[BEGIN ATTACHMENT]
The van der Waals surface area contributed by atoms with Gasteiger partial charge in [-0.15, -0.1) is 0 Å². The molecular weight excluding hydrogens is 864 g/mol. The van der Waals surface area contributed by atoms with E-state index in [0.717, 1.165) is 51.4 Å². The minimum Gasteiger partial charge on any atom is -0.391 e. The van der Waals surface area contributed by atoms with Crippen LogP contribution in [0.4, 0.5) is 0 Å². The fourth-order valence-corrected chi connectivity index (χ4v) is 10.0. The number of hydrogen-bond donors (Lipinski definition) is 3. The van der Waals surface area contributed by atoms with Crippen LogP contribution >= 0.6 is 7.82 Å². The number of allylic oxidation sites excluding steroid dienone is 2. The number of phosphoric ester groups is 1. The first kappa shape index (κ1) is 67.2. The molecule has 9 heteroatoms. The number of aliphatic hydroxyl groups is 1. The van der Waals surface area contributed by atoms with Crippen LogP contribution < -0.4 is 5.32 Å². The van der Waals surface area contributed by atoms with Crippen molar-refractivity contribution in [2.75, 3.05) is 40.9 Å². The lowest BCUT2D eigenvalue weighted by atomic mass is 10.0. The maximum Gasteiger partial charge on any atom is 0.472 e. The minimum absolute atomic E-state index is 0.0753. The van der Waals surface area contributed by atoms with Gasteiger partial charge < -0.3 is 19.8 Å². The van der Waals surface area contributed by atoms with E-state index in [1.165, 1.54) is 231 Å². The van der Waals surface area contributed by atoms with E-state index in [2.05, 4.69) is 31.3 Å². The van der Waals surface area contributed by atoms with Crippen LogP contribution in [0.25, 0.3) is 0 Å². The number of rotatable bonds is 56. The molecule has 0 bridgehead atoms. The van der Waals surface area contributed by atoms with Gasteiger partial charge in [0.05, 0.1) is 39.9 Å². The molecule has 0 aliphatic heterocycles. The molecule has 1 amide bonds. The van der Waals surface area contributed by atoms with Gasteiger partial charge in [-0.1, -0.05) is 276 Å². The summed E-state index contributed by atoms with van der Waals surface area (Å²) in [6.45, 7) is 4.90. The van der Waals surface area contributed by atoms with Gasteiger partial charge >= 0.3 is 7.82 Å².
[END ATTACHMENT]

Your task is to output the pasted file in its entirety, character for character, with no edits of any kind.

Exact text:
The van der Waals surface area contributed by atoms with Gasteiger partial charge in [-0.15, -0.1) is 0 Å². The molecular weight excluding hydrogens is 864 g/mol. The van der Waals surface area contributed by atoms with E-state index in [0.717, 1.165) is 51.4 Å². The minimum Gasteiger partial charge on any atom is -0.391 e. The van der Waals surface area contributed by atoms with Crippen LogP contribution in [0.4, 0.5) is 0 Å². The fourth-order valence-corrected chi connectivity index (χ4v) is 10.0. The number of hydrogen-bond donors (Lipinski definition) is 3. The van der Waals surface area contributed by atoms with Crippen LogP contribution >= 0.6 is 7.82 Å². The number of allylic oxidation sites excluding steroid dienone is 2. The number of phosphoric ester groups is 1. The first kappa shape index (κ1) is 67.2. The molecule has 9 heteroatoms. The number of aliphatic hydroxyl groups is 1. The van der Waals surface area contributed by atoms with Crippen LogP contribution < -0.4 is 5.32 Å². The van der Waals surface area contributed by atoms with Crippen molar-refractivity contribution in [2.75, 3.05) is 40.9 Å². The lowest BCUT2D eigenvalue weighted by atomic mass is 10.0. The maximum Gasteiger partial charge on any atom is 0.472 e. The minimum absolute atomic E-state index is 0.0753. The van der Waals surface area contributed by atoms with Gasteiger partial charge < -0.3 is 19.8 Å². The van der Waals surface area contributed by atoms with E-state index in [1.165, 1.54) is 231 Å². The van der Waals surface area contributed by atoms with E-state index in [2.05, 4.69) is 31.3 Å². The van der Waals surface area contributed by atoms with Crippen LogP contribution in [0.25, 0.3) is 0 Å². The number of rotatable bonds is 56. The molecule has 0 bridgehead atoms. The van der Waals surface area contributed by atoms with Gasteiger partial charge in [0.05, 0.1) is 39.9 Å². The molecule has 0 aliphatic heterocycles. The molecule has 1 amide bonds. The van der Waals surface area contributed by atoms with Gasteiger partial charge in [-0.1, -0.05) is 276 Å². The summed E-state index contributed by atoms with van der Waals surface area (Å²) in [6.45, 7) is 4.90. The van der Waals surface area contributed by atoms with Gasteiger partial charge >= 0.3 is 7.82 Å².